All investigative activities in the case of prominent Belarusian lawyer Maksim Znak have been completed; the case is to be submitted to the prosecutor’s office and then to court, his defence lawyer Dzmitry Layeuski says.
In February, Znak was officially accused of ‘conspiracy to seize state power in an unconstitutional way’ (Art. 357-1), and ‘establishing an extremist group and leading it’ (Art. 361-1). He has been behind bars since the autumn of 2020.
According to Layeuski, the charging document does not contain any particulars: it is not known what actions Znak took and what actions he intended to take; it is also unclear why the Belarusian authorities believe the opposition Coordination Council to be of ‘extremist nature’. There are also no examples or proofs of the defendant’s appeals for ‘actions aimed at harming national security’ in the investigation documents.
Layeuski has been reading the case files since May 7; he is also going to apply for additional investigative measures or the withdrawal of the accusation. The defence lawyer added that he was not allowed to reveal not only the details of the investigation, but even the names of the investigators.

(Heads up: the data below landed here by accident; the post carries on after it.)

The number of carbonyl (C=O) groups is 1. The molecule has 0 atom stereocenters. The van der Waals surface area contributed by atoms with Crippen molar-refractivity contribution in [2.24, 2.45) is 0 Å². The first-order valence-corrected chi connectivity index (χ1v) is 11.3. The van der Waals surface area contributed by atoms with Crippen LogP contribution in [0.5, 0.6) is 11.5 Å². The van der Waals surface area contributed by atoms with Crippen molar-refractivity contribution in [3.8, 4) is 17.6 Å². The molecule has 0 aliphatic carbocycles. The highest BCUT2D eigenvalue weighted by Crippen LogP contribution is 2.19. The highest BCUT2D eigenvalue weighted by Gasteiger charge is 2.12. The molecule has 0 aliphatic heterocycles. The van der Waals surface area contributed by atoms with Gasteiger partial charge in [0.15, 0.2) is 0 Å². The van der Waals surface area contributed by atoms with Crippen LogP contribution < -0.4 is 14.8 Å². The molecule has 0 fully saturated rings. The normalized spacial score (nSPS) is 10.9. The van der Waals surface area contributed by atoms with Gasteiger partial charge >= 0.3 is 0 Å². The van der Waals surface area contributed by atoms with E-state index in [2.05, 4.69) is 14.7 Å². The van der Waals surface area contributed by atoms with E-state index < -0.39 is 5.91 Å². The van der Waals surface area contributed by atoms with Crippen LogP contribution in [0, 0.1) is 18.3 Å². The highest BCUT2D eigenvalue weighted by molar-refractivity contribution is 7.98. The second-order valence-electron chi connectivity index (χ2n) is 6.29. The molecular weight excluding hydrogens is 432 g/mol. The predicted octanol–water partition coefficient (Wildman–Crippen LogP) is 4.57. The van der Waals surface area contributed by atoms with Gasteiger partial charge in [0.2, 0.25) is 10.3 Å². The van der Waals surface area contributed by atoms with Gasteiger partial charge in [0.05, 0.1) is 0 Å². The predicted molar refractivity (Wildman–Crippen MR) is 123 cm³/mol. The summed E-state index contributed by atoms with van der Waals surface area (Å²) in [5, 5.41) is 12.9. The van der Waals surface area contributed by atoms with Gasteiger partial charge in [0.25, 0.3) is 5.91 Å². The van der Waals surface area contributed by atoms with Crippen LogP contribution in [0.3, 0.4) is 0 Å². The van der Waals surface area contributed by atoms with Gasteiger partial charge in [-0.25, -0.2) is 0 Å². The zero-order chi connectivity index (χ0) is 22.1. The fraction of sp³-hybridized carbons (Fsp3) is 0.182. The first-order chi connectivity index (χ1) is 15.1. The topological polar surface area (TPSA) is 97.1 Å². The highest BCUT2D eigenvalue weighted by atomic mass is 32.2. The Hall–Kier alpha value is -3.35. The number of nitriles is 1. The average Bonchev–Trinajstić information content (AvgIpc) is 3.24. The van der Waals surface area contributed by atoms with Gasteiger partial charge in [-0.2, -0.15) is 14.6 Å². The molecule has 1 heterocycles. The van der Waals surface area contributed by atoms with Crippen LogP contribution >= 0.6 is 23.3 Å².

“It is strange, because if people are sure of what they are doing, they have no need to cover things up,” he stressed.
Znak was a lawyer at Viktar Babaryka’s campaign office, a legal counsellor of Svyatlana Tsikhanouskaya and Maryia Kalesnikava; in the wake of the 2020 presidential election and the brutal crackdown on protesters, he filed a complaint with the Supreme Court against the official election results and became a member of the board of the opposition Coordination Council set up by Tsikhanouskaya and her associates. Belarus’ Prosecutor General initiated criminal proceedings over establishing the Council, naming it a ‘threat to national security’. The authorities believe the body aims at seizing power in Belarus.
Maksim Znak was arrested on September, 9. Then he was charged by investigators with ‘calls for actions aimed at causing damage to national security’ (Article 361-3 of the Criminal Code).
In December, the Prosecutor General’s Office launched criminal proceedings over establishing ‘an extremist group’, being in control of it, financing its activities as well as conspiring against members of the Coordination Council, including Svyatlana Tsikhanouskaya, Maryia Kalesnikava, Maksim Znak, Pavel Latushka, Volha Kavalkova, Syarhei Dyleuski, and other Belarusian activists.
Belarusian human rights watchdogs recognised Znak as a prisoner of conscience. In February, Svyatlana Tsikhanouskaya and Babaryka’s team nominated him for the Ludovic Trarieux International Human Rights Prize.